Strongly Driven 2,3,6 Level Quantum Systems

Principal Investigator

John Martin

Laser Physics Centre,

Research School of Physical Sciences and Engineering

The excitation of transitions within quantum systems by one or more resonant intense electromagnetic fields produces nonlinear effects such as lasing without inversion and electromagnetically induced transparency. Over the last 15 years such effects have observed experimentally and much theoretical work has been produced. Most of this work has involved only 2 or 3 level systems. The Nitrogen Vacancy (NV) centre in Diamond is an experimental system that the Solid State Spectroscopy group of the Laser Physics Centre has been investigating. While we have investigated experimental conditions where the nonlinear behaviour can be modelled as strongly driven 2 or 3 level systems the NV centre really is a 6 level system. Since the experiments in the group have been getting more complex, proper consideration of the presence of 6 levels is required. Further the presence of extra levels has been conjectured to lead to enhancement of nonlinear effects observed in 2 or 3 level systems.    


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What are the results to date and the future of the work?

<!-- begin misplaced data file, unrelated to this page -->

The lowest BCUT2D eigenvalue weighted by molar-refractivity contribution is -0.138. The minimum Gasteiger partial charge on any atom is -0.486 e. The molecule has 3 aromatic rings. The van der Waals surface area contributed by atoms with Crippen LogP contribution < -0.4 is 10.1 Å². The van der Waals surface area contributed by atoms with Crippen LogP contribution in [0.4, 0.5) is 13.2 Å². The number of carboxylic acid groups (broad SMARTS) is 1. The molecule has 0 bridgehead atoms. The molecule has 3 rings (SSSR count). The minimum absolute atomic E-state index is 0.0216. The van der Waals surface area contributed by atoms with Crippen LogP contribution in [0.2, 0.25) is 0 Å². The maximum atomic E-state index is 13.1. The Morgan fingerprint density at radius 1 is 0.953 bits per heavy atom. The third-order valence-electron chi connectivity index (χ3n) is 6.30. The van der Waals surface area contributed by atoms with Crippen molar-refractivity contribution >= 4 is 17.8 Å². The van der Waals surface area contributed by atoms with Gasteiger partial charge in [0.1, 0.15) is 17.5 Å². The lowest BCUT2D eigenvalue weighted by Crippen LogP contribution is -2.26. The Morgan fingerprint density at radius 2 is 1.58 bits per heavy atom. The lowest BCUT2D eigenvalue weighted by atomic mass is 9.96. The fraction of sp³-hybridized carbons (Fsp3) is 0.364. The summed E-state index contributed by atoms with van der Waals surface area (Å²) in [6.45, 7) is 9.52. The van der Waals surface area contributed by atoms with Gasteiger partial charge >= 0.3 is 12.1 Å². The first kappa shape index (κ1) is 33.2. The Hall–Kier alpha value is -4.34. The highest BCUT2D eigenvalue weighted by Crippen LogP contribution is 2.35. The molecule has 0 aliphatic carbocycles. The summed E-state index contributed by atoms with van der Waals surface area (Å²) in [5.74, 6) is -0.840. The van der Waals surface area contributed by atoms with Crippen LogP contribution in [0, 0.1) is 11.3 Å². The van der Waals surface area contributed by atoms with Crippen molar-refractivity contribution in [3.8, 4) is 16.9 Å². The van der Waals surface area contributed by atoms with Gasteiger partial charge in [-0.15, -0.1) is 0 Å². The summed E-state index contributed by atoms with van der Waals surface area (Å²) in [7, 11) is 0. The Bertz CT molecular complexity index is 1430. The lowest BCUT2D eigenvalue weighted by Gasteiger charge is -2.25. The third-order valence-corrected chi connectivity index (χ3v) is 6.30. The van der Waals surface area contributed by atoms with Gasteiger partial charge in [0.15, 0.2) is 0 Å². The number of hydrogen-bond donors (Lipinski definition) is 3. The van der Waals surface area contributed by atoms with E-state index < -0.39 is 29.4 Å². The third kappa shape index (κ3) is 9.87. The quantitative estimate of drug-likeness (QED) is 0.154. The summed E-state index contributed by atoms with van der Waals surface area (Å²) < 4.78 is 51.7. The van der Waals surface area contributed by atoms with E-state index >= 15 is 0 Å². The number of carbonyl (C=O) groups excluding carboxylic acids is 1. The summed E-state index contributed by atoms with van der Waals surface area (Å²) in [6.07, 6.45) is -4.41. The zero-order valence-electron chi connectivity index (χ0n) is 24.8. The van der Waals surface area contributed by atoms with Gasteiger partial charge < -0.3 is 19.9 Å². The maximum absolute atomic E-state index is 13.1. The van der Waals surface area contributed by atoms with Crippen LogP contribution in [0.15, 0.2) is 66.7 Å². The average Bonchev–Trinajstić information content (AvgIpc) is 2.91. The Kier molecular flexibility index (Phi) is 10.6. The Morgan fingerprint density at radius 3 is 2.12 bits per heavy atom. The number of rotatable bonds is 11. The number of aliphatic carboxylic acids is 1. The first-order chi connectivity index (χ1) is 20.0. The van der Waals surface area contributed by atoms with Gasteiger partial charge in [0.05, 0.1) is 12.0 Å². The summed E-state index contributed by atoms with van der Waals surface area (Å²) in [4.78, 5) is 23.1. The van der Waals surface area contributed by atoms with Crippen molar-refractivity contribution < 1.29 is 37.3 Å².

A set of 5 theoretical spectra simulating the weak z-polarized probe response of the 6 level NV model for varying strengths of a z-polarized pump field resonant with the Rabi transition induced by a xy-polarized pump field have been completed, see fig. 1. This simulated spectra mimics real experimental data on the NV centre in Diamond. The positions of the peaks present in the spectra is in good agreement with experiment. Indeed due to lack of noise in the simulated spectra several minor experimental peaks have been confirmed as real.

The next step is to get the intensities of the transitions in agreement with experiment. This entails varying the population and relaxation parameters involved in the model. Due to the slowness of updated software (see below) less complex experiments involving fewer electromagnetic fields will be modelled to allow more efficient testing of appropriate population and relaxation parameters prior to further calculations on original experiment.

- Appendix A


What computational techniques are used?

The simulated spectra in fig. 1 arise from the solution of 1360 coupled equations. The mathematical package Mathematica is used. This package is very efficient at setting up the coupled equations and extracting the required components of the calculations.



Appendix A -